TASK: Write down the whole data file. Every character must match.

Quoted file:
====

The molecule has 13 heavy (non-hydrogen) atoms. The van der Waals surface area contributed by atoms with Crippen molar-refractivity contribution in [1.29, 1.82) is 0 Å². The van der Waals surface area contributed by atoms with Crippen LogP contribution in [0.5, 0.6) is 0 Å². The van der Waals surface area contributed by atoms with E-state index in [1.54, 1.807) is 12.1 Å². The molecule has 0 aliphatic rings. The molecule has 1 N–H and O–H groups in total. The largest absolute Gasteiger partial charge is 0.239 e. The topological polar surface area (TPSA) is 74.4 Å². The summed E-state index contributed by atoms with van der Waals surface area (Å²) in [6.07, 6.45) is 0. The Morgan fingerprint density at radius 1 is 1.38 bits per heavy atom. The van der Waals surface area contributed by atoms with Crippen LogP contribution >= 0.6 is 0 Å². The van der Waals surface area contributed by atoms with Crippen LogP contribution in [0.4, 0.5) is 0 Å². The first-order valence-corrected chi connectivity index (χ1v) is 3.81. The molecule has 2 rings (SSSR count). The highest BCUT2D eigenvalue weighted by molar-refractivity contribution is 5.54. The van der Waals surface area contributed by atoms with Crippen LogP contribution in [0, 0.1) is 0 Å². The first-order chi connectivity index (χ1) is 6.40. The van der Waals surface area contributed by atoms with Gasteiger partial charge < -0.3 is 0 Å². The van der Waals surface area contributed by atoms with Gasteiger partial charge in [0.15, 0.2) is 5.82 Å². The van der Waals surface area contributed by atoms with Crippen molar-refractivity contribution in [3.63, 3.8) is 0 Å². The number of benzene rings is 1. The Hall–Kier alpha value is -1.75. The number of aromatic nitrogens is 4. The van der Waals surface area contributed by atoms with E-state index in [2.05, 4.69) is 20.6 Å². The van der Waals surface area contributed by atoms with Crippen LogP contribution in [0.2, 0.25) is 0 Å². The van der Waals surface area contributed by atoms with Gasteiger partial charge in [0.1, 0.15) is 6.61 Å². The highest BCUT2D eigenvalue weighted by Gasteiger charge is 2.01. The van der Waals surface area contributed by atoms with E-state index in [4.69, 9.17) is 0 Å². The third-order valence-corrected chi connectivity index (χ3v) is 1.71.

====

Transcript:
The molecule has 13 heavy (non-hydrogen) atoms. The van der Waals surface area contributed by atoms with Crippen molar-refractivity contribution in [1.29, 1.82) is 0 Å². The van der Waals surface area contributed by atoms with Crippen LogP contribution in [0.5, 0.6) is 0 Å². The van der Waals surface area contributed by atoms with E-state index in [1.54, 1.807) is 12.1 Å². The molecule has 0 aliphatic rings. The molecule has 1 N–H and O–H groups in total. The largest absolute Gasteiger partial charge is 0.239 e. The topological polar surface area (TPSA) is 74.4 Å². The summed E-state index contributed by atoms with van der Waals surface area (Å²) in [6.07, 6.45) is 0. The Morgan fingerprint density at radius 1 is 1.38 bits per heavy atom. The van der Waals surface area contributed by atoms with Crippen LogP contribution >= 0.6 is 0 Å². The van der Waals surface area contributed by atoms with Crippen LogP contribution in [0.4, 0.5) is 0 Å². The first-order valence-corrected chi connectivity index (χ1v) is 3.81. The molecule has 2 rings (SSSR count). The highest BCUT2D eigenvalue weighted by molar-refractivity contribution is 5.54. The van der Waals surface area contributed by atoms with Crippen LogP contribution in [0, 0.1) is 0 Å². The first-order chi connectivity index (χ1) is 6.40. The van der Waals surface area contributed by atoms with Gasteiger partial charge < -0.3 is 0 Å². The van der Waals surface area contributed by atoms with Gasteiger partial charge in [0.15, 0.2) is 5.82 Å². The van der Waals surface area contributed by atoms with Crippen molar-refractivity contribution in [3.63, 3.8) is 0 Å². The number of benzene rings is 1. The Hall–Kier alpha value is -1.75. The number of aromatic nitrogens is 4. The van der Waals surface area contributed by atoms with E-state index in [2.05, 4.69) is 20.6 Å². The van der Waals surface area contributed by atoms with Crippen LogP contribution in [0.2, 0.25) is 0 Å². The van der Waals surface area contributed by atoms with Gasteiger partial charge in [0.1, 0.15) is 6.61 Å². The highest BCUT2D eigenvalue weighted by Gasteiger charge is 2.01. The van der Waals surface area contributed by atoms with E-state index in [4.69, 9.17) is 0 Å². The third-order valence-corrected chi connectivity index (χ3v) is 1.71.